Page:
This could be related to her age: for example, the RCOG notes that early ovarian ageing happens in around 10% of women in the general population.
If a woman does not find out that she is struggling to get pregnant until she is in her mid to late thirties, by the time she comes to accessing fertility treatment she is likely to be nearly 40. It is widely understood that as women get older, they experience a decline in egg production and quality.
Many women in their mid-thirties fall pregnant without treatment, conceive a fetus without anomalies, and carry the pregnancy successfully to term; and in these cases, attempts to cajole women into having babies earlier than they want to is likely to increase anxiety for no good reason. Given the trends towards later motherhood, it is striking how little positive attention is paid to the possibilities of egg freezing, and also egg donation.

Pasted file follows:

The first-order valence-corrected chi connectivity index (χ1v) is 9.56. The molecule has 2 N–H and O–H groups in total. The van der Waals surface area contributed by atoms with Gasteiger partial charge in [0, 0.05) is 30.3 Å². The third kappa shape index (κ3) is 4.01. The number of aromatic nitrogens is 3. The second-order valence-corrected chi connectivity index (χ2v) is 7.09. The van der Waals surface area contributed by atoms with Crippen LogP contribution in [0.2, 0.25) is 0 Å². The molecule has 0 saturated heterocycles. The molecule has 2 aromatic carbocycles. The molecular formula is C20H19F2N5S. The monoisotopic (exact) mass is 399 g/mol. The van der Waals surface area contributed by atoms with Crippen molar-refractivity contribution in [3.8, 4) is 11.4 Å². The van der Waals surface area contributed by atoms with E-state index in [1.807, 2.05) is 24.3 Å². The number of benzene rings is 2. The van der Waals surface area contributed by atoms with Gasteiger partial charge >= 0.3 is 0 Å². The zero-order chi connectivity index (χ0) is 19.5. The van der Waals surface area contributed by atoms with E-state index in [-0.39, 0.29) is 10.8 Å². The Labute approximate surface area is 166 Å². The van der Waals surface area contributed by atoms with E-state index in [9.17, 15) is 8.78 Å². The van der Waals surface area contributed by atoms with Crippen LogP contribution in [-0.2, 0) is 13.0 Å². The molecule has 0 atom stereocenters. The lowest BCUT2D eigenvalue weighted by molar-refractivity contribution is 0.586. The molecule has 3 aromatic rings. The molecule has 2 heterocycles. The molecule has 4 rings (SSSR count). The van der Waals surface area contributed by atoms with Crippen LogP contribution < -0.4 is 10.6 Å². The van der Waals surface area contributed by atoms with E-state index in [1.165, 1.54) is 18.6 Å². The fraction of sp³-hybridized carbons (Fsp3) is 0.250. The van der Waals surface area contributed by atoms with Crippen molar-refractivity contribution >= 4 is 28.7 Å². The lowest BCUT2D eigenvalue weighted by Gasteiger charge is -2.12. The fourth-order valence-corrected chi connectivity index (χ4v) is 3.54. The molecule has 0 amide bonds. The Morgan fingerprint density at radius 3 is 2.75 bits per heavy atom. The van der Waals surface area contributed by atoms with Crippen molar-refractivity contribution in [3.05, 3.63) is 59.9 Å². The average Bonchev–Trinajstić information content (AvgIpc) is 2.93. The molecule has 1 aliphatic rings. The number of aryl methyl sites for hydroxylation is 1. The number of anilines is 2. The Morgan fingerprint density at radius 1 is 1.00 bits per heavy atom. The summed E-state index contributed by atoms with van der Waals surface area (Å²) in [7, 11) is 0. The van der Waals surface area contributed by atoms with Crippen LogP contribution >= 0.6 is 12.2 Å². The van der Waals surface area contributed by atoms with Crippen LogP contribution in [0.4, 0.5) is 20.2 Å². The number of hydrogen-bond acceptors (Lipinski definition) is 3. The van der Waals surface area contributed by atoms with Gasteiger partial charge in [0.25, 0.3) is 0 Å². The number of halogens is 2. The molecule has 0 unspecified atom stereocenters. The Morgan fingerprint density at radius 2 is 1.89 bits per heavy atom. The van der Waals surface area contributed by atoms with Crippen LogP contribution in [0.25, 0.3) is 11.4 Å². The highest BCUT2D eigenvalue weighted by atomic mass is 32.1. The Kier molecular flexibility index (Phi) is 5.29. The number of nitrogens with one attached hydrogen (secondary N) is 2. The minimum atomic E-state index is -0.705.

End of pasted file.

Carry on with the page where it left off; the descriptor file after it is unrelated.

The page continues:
A 1990 study in the New England Journal of Medicine differentiated between pregnancy complications and outcomes for the babies. The general point here is that there are relatively higher risks to older mothers and their babies than to younger mothers.